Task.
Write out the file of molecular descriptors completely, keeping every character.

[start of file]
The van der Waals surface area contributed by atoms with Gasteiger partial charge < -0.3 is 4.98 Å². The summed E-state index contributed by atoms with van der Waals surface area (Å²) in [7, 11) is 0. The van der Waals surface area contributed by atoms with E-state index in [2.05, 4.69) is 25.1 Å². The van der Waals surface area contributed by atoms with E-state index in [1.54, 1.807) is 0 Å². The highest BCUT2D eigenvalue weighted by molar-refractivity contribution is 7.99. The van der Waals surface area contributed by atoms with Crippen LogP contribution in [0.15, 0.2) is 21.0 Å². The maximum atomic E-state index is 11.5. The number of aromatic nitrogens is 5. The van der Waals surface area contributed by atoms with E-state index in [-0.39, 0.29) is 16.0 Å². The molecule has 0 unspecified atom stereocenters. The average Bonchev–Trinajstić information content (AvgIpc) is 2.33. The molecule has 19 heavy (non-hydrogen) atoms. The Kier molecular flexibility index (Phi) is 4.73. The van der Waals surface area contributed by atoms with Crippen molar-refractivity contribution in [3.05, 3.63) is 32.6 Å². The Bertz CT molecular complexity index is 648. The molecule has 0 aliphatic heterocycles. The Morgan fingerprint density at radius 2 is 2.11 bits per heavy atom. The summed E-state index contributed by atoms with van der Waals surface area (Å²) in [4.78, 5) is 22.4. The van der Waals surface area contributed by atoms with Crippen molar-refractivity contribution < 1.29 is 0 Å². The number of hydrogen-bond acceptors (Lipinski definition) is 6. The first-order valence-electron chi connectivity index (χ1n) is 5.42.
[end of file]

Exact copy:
The van der Waals surface area contributed by atoms with Gasteiger partial charge < -0.3 is 4.98 Å². The summed E-state index contributed by atoms with van der Waals surface area (Å²) in [7, 11) is 0. The van der Waals surface area contributed by atoms with E-state index in [2.05, 4.69) is 25.1 Å². The van der Waals surface area contributed by atoms with E-state index in [1.54, 1.807) is 0 Å². The highest BCUT2D eigenvalue weighted by molar-refractivity contribution is 7.99. The van der Waals surface area contributed by atoms with Crippen LogP contribution in [0.15, 0.2) is 21.0 Å². The maximum atomic E-state index is 11.5. The number of aromatic nitrogens is 5. The van der Waals surface area contributed by atoms with E-state index in [-0.39, 0.29) is 16.0 Å². The molecule has 0 unspecified atom stereocenters. The average Bonchev–Trinajstić information content (AvgIpc) is 2.33. The molecule has 19 heavy (non-hydrogen) atoms. The Kier molecular flexibility index (Phi) is 4.73. The van der Waals surface area contributed by atoms with Crippen molar-refractivity contribution in [3.05, 3.63) is 32.6 Å². The Bertz CT molecular complexity index is 648. The molecule has 0 aliphatic heterocycles. The Morgan fingerprint density at radius 2 is 2.11 bits per heavy atom. The summed E-state index contributed by atoms with van der Waals surface area (Å²) in [4.78, 5) is 22.4. The van der Waals surface area contributed by atoms with Crippen molar-refractivity contribution < 1.29 is 0 Å². The number of hydrogen-bond acceptors (Lipinski definition) is 6. The first-order valence-electron chi connectivity index (χ1n) is 5.42.